When you go down to the nucleus, the mass of the nucleus is equal the sum of the rest masses of the protons and neutrons (nucleons), plus the binding energy of the nucleus, which is also negative. Again, the rest mass of the nucleons has a dominant contribution.

    Going back to the proton, or the neutron, they are composed of three quarks, which interchange self-interacting gluons. At this point, the binding energy of the system is much bigger than the sum of the rest masses of the quarks.

    Yes. Although, in Relativity it is better to use the term "Center of Inertia", which is a reference frame in which the total linear momentum of the system is zero.

    Yes, for all questions. In fact, Einstein proved the [itex]E = m c^{2}[/itex] by considering the absorption and emission of photons.

    Yes, the increase in mass is due to the work you employed in moving the attracting masses apart.

    Well, you can have constant speed, but accelerated motion, if the direction of the velocity (and, momentum) changes.

    However, photons do not feel forces simply because they are not charged, and because gravitation is considered a pseudo-force according to GR instead of a real force that requires a coupling constant.
  4. Jun 17, 2012 #3


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    I think the usual term is "center of momentum" frame which happens to have the same acronym "COM" as "center of mass". I've also seen "zero-momentum frame" which more explicitly relates to the definition.
  5. Jun 17, 2012 #4


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    Hi, StillNihilist (interesting handle that), and welcome to PF! These all look like questions that are appropriate for this forum.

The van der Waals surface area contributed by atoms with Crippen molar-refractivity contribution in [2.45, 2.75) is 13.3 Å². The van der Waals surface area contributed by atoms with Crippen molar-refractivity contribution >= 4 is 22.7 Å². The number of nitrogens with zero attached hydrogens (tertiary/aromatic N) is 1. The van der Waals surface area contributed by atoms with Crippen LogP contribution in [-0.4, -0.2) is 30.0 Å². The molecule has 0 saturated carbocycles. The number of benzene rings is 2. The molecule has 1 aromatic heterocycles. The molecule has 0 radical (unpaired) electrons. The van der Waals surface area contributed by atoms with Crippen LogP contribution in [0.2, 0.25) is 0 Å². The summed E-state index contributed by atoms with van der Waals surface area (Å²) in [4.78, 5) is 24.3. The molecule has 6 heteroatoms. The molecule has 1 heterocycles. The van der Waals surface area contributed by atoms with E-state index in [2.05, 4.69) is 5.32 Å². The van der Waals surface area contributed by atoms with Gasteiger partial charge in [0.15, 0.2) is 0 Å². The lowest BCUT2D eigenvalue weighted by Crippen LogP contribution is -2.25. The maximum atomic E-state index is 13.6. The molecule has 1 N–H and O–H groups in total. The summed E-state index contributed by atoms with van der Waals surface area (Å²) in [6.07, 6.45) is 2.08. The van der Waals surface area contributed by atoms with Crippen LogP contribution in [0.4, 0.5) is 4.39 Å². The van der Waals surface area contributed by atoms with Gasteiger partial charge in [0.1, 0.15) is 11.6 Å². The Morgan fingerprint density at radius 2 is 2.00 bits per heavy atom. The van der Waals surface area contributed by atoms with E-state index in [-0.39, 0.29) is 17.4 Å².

Yes. One terminology point: "mass" here means "rest mass", also called "invariant mass".

    Basically, yes. See further comments under question 2 below.

    If you are considering the object as a single system, then yes, its center of mass is what counts when you are determining whether the object, as a single system, is "at rest". That means that, when you are determining the rest mass of the system, as in #1 above, you do it in the center of mass (CoM) frame; all the energies of the individual parts, which may be moving in the CoM frame, are evaluated in that frame. This is important because energy is frame-dependent; it changes depending on your state of motion relative to the object whose energy you are measuring. (There is, actually, a frame-independent way to describe what I just described above, but I won't go into that now.)

    If you mean "rest mass", yes. This goes for both of the specific examples you gave (a box of gas and a "box of light").

    In situations where it makes sense to view light as having an "effective mass" (such as when you have light confined in a box and you want to know the total rest mass of the box), its effective mass is just its energy divided by c^2. (Note that the energy has to be measured in the CoM frame of the system as a whole--for example, of the box that contains the light.) This might seem confusing because you have a bunch of light, which has zero rest mass, somehow adding up to something that has nonzero rest mass. That's because rest mass is not additive in relativity; the thing that is additive is total energy (in a given frame). So you have to be careful to distinguish them.

    If you looked at it from the CoM frame of the total system (the two objects combined), yes, part of the contribution of the total invariant mass of the system as a whole would be the gravitational potential energy. Moving the two objects further apart would increase the gravitational potential energy, and therefore the total mass. (The added mass would come from the energy that was expended to move the objects further apart.)